Desert sees rich pickings in asylum influx
By Paige Taylor
The Australian, June 4, 2010
Desert publican Robbie Johnson cannot wait for immigration workers to start spending their wages in his bar when they arrive with 30 asylum-seeker families from Christmas Island.
Mr Johnson said he was not sure what the interpreters and asylum-seekers would make of Leonora, the horse-race-loving mining town 830km northeast of Perth, or the skimpily dressed barmaids in his pub, The White House.
Many of those due to arrive this weekend are Muslim or devoutly Catholic, The Australian has been told.
This weekend the town's main street will be closed for the Golden Gift foot race and hours of street drinking, two-up, pigeon-racing and the Leonora Cup horse race.
'Everyone's welcome here; just bring your sense of humour,' Mr Johnson said.
Leonora businesses can look forward to a boost from the Rudd government's decision to house asylum-seeker families at the disused mining camp on the edge of the town. Officials have told the shire they will buy local food and goods wherever possible and the workforce of 50 minders will be cashed up with living away from home allowances.
It is unclear how much freedom the asylum-seekers will have. Previously on Christmas Island, those in 'community detention' were given a budget equivalent to Centrelink benefits and lived relatively freely, buying and cooking their own food. But that became impractical because of a lack of houses on Christmas Island.
Donna Rooke, from the Leonora supermarket, said two men from Serco Australia, which runs Australia's immigration detention centres, approached her to set up a food voucher system for the asylum-seekers.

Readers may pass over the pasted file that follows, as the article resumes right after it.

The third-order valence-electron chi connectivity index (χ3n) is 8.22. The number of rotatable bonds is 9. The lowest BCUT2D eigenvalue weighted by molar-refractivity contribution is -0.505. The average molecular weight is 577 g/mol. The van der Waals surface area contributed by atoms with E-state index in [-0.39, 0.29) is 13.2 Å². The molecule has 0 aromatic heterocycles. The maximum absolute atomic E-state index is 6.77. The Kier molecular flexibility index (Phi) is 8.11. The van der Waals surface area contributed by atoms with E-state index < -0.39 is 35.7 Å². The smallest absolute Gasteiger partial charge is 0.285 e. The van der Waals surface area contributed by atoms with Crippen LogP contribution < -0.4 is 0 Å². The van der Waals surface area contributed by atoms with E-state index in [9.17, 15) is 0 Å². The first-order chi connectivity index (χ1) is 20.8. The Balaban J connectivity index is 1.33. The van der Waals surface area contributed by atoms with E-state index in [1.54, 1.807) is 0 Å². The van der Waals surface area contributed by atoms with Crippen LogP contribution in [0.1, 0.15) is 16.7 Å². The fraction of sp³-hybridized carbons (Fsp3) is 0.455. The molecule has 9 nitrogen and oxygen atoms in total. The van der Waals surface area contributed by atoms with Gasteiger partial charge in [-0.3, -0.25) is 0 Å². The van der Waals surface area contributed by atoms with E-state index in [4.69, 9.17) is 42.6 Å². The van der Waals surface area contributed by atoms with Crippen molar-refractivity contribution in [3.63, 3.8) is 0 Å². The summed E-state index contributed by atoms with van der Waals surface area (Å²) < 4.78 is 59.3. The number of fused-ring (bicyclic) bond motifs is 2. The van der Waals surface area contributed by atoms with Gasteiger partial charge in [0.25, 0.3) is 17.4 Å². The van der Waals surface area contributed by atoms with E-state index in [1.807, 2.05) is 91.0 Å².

Another man came asking if she sold Halal meat. 'No, we're out in the bush!', was her answer.
The guards employed by contractor Serco each receive a daily allowance of $103 on top of their wages, according to a spokesman. Employees of the Department of Immigration and Citizenship are similarly rewarded for working far from home.
From 7am yesterday contractors were busy at the camp where the first of the families will stay. Cleaners were preparing rooms while tradesmen installed more demountables, probably for further arrivals.
When The Australian visited the site yesterday, rooms for about 80 people were ready with packaged soap sitting on folded towels on beds in twin-share rooms.
Every room has a bar fridge and an ensuite and some large cabins are set up for families.
There is a grassed outdoor area a vegetable patch, chickens and caged pigeons. A swimming pool will soon be cleaned up, and a swing set and playground equipment are on their way.